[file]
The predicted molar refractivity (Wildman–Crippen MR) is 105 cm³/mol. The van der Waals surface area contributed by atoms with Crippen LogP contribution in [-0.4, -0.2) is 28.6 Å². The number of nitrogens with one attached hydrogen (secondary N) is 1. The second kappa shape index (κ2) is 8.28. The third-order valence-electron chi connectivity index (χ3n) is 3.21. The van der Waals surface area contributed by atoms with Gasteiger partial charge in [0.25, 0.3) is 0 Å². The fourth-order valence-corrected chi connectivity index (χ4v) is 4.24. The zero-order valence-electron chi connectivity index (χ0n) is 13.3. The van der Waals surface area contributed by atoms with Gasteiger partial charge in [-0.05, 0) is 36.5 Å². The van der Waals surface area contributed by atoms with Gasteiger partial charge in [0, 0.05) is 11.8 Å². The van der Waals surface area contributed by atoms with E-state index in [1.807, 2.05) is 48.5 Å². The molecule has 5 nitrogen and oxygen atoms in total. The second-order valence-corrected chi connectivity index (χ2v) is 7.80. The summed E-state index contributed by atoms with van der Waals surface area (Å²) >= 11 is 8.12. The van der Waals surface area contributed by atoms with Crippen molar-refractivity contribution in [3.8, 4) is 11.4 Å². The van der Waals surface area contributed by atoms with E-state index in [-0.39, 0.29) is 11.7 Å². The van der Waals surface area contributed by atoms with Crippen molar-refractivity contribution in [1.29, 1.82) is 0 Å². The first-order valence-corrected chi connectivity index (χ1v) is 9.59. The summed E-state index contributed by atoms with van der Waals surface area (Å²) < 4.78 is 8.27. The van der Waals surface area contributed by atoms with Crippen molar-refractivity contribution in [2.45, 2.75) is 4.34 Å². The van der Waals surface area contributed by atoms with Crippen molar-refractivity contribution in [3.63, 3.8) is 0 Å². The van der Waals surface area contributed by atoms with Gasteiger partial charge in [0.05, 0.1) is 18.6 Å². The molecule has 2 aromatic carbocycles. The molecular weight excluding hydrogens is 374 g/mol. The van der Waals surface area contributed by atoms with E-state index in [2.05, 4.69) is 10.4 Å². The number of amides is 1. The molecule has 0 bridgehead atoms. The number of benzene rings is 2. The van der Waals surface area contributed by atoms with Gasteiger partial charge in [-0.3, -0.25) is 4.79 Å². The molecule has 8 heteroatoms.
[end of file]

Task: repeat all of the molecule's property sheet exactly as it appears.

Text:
The predicted molar refractivity (Wildman–Crippen MR) is 105 cm³/mol. The van der Waals surface area contributed by atoms with Crippen LogP contribution in [-0.4, -0.2) is 28.6 Å². The number of nitrogens with one attached hydrogen (secondary N) is 1. The second kappa shape index (κ2) is 8.28. The third-order valence-electron chi connectivity index (χ3n) is 3.21. The van der Waals surface area contributed by atoms with Gasteiger partial charge in [0.25, 0.3) is 0 Å². The fourth-order valence-corrected chi connectivity index (χ4v) is 4.24. The zero-order valence-electron chi connectivity index (χ0n) is 13.3. The van der Waals surface area contributed by atoms with Gasteiger partial charge in [-0.05, 0) is 36.5 Å². The van der Waals surface area contributed by atoms with Gasteiger partial charge in [0, 0.05) is 11.8 Å². The van der Waals surface area contributed by atoms with E-state index in [1.807, 2.05) is 48.5 Å². The molecule has 5 nitrogen and oxygen atoms in total. The second-order valence-corrected chi connectivity index (χ2v) is 7.80. The summed E-state index contributed by atoms with van der Waals surface area (Å²) >= 11 is 8.12. The van der Waals surface area contributed by atoms with Crippen molar-refractivity contribution in [3.8, 4) is 11.4 Å². The van der Waals surface area contributed by atoms with E-state index in [-0.39, 0.29) is 11.7 Å². The van der Waals surface area contributed by atoms with Crippen molar-refractivity contribution in [1.29, 1.82) is 0 Å². The first-order valence-corrected chi connectivity index (χ1v) is 9.59. The summed E-state index contributed by atoms with van der Waals surface area (Å²) < 4.78 is 8.27. The van der Waals surface area contributed by atoms with Crippen molar-refractivity contribution in [2.45, 2.75) is 4.34 Å². The van der Waals surface area contributed by atoms with Crippen molar-refractivity contribution in [3.63, 3.8) is 0 Å². The van der Waals surface area contributed by atoms with Gasteiger partial charge in [0.05, 0.1) is 18.6 Å². The molecule has 2 aromatic carbocycles. The molecular weight excluding hydrogens is 374 g/mol. The van der Waals surface area contributed by atoms with E-state index in [2.05, 4.69) is 10.4 Å². The number of amides is 1. The molecule has 0 bridgehead atoms. The number of benzene rings is 2. The van der Waals surface area contributed by atoms with Gasteiger partial charge in [-0.3, -0.25) is 4.79 Å². The molecule has 8 heteroatoms.